It's All Okay

Just a mom blogging about life with an autistic child.

Location: Canada

I'm a stay at home mom with two boys. Patrick is my youngest and has ASD.

Sunday, October 26, 2008

Pot Pourri

Patrick and I are making Banana Bran (with a sprinkle of chocolate chip) muffins this morning. Older brother is still sleeping, which is wierd but good.

I went to the school to talk to them about Older brother and got pulled aside to ask "so, have you ever thought that Patrick might be gifted?" I gave her 'the look' and basically said "you're not going to go there right NOW, are you?"

She laughed. The thing is, he probably is. He's definately bright. But if she thinks I want him pulled out of class for this right now, while we have so many other difficulties......anyway, I think I got my point accross. It's not like he's super brilliant genius who's so bored with school that it causes trouble. He's just, well, smart.

Ooops, gotta get offline to call hubby. We're in midst of 'when will you stop travelling for work and be home full time with us' discussions. Looks like we're close to figuring out a solid date.


Tuesday, October 21, 2008

Picture Day and Halloween

So both my boys left for school today looking like they were attending a wedding. They both like dressing up and it seemed really important to Patrick that he look 'handsome-ish'. Sometimes i wonder how they hire the photographers though. Several times I've just taken them to Wal-Mart and had pics done there instead. If this years' school pics don't turn out I think I might have dh set up a photo shoot here. What good is all that photography education and experience if he never uses it, right?

Halloween. Ugh. I finally bought some candy, just in case we get some trick or treaters (we're very rural and most years get zero kids) and I've eaten most of it. How ironic, since I've not been eating any processed or junky foods at all lately. Oi vey!

Sunday, October 19, 2008

Yesterday was a 10.

I took Patrick to a 3 hour outdoor Beaver event. Either myself or our worker normally attend with him as his 1-on-1 person. Yesterday I felt like I didn't even need to be there. It was just a really great day. He followed instructions, stayed where he was supposed to be, participated in all the songs, crafts, games, etc.

It was just a really nice day.

One thing, I never expected my 6 yr old autistic child to say "okaaaay mom!" like a teenager. *grin*

Friday, October 17, 2008

I you don't see it

"Mom, he didn't give me the book."

"Yes he did Patrick, he put it in your backpack."

*checks pack, comes back to hallway*

"He didn't give it to me mom, it must have gotten there by magic!"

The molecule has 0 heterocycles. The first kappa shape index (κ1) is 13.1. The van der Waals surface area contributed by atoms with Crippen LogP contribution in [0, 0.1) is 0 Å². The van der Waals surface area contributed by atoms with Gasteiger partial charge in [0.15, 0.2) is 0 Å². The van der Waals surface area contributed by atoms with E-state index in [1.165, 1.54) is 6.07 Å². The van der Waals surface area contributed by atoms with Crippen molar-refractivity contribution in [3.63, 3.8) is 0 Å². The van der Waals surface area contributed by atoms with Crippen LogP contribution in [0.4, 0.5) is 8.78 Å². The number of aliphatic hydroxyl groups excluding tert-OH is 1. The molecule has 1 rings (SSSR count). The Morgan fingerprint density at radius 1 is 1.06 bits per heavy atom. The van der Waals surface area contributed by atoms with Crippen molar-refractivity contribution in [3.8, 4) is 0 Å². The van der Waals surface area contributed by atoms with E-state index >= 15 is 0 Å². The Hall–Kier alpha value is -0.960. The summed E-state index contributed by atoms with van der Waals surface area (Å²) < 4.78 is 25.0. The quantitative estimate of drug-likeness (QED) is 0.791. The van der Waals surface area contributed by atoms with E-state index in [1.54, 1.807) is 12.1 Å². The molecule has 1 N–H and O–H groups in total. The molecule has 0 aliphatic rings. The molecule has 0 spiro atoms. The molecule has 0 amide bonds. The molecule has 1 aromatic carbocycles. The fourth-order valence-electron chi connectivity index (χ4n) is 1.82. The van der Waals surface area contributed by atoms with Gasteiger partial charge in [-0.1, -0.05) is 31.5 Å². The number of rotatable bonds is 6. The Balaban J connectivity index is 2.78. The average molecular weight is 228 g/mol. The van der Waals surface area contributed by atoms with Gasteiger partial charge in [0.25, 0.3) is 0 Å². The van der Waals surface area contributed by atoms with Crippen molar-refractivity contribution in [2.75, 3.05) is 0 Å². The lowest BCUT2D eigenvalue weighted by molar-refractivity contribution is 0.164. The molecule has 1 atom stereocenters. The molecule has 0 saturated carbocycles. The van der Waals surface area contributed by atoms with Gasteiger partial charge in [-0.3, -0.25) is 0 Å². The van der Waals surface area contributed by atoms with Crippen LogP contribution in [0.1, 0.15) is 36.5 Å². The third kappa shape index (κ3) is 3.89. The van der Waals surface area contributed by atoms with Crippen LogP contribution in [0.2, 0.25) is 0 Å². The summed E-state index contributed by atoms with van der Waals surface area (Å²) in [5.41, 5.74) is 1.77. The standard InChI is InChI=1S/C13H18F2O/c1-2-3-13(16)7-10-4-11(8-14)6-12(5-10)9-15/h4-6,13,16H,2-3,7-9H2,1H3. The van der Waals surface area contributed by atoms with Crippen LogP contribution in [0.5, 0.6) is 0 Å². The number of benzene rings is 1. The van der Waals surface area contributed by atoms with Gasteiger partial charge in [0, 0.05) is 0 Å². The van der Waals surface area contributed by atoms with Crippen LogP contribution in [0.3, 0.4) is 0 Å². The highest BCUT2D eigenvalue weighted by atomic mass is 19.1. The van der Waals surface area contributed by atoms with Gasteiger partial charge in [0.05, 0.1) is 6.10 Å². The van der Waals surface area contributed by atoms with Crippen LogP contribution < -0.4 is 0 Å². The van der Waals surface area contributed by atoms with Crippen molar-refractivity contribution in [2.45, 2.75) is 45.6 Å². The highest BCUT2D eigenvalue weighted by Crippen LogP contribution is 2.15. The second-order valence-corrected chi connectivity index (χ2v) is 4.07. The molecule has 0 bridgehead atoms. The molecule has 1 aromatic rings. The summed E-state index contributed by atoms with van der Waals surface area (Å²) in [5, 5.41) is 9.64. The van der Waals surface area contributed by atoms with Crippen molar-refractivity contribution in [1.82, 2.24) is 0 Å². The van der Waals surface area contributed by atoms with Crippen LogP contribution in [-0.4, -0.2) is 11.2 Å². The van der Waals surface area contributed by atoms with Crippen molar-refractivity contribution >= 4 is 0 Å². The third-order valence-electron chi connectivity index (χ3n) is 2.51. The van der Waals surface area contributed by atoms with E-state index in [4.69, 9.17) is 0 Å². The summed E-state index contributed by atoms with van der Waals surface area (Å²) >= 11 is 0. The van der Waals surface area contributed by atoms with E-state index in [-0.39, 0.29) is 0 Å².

I guess he has to see it to believe it.


"I love you Patrick, did you know that?"



"I love you too mom."

"How much do you love me Patrick?"


"Two Thousand and One Hearts....that's a lotta hearts."

Wednesday, October 15, 2008

Functioning labels

I keep having to remind people of something significant in Patrick's history. His original diagnosis was SEVERE autism.

I'm so tired of people saying to me "at least he's high functioning' or 'look at that, he's so high functioning he can do x'.

It bothers me because the labels are so misleading. Ate the age of 3 Patrick had no expressive language (he spoke in echolalia, but had no purposeful communication) and little receptive language. He basically could not communicate. It also somehow puts a value judgment on someone. Low functioning = bad, high functioning =good. I don't believe that.

This is not to highlight what's "wrong" with my son. Or to say I want people to see how bad autism is. But when Patrick gets labelled 'high functioning' it seems to make others think he can function at a certain level, consistantly, and throughout a period of time. So they start to expect him to react, socialize, function, etc. the same way as all the 'normal' children around him. And that is not fair to Patrick.

And, for me, that just isn't what autism is. Unpredictability is a bit part of who he is. Yes, he's come a long way. And yes, if he were diagnosed right now he might have moved on the spectrum. But, I swear, if someone points out to me how 'high functioning' he is anytime soon, I'm going to scream!

Tuesday, October 14, 2008

Progress, for the sake of

Our ultimate goal is progress. Most parents of autistic children (or any parent I guess) spend a lot of time focusing on progress. So what do you do when you're in a slump. When you've pushed your child to their limits and you're at a standstill?

I suppose one thing I do is withdraw. Pull into my own little dark corner and stop everything. As you may have noticed, this includes ignoring my blog.

But this weekend made me realize something. As I sat on the water's edge listening to the high pitched squealing coming from a rowboat containing hubby and both boys I had an epiphany. There they were, in the middle of the lake, and they had just caught a fish. The happiness they were feeling rushed right accross the water and hit me square in the chest.

What do you do when you're not seeing the progress you (sometimes unreasonably) want? You focus on the joy! Realize that progress will resume. You will not wallow in a place of stagnance. And enjoy the happy squeals.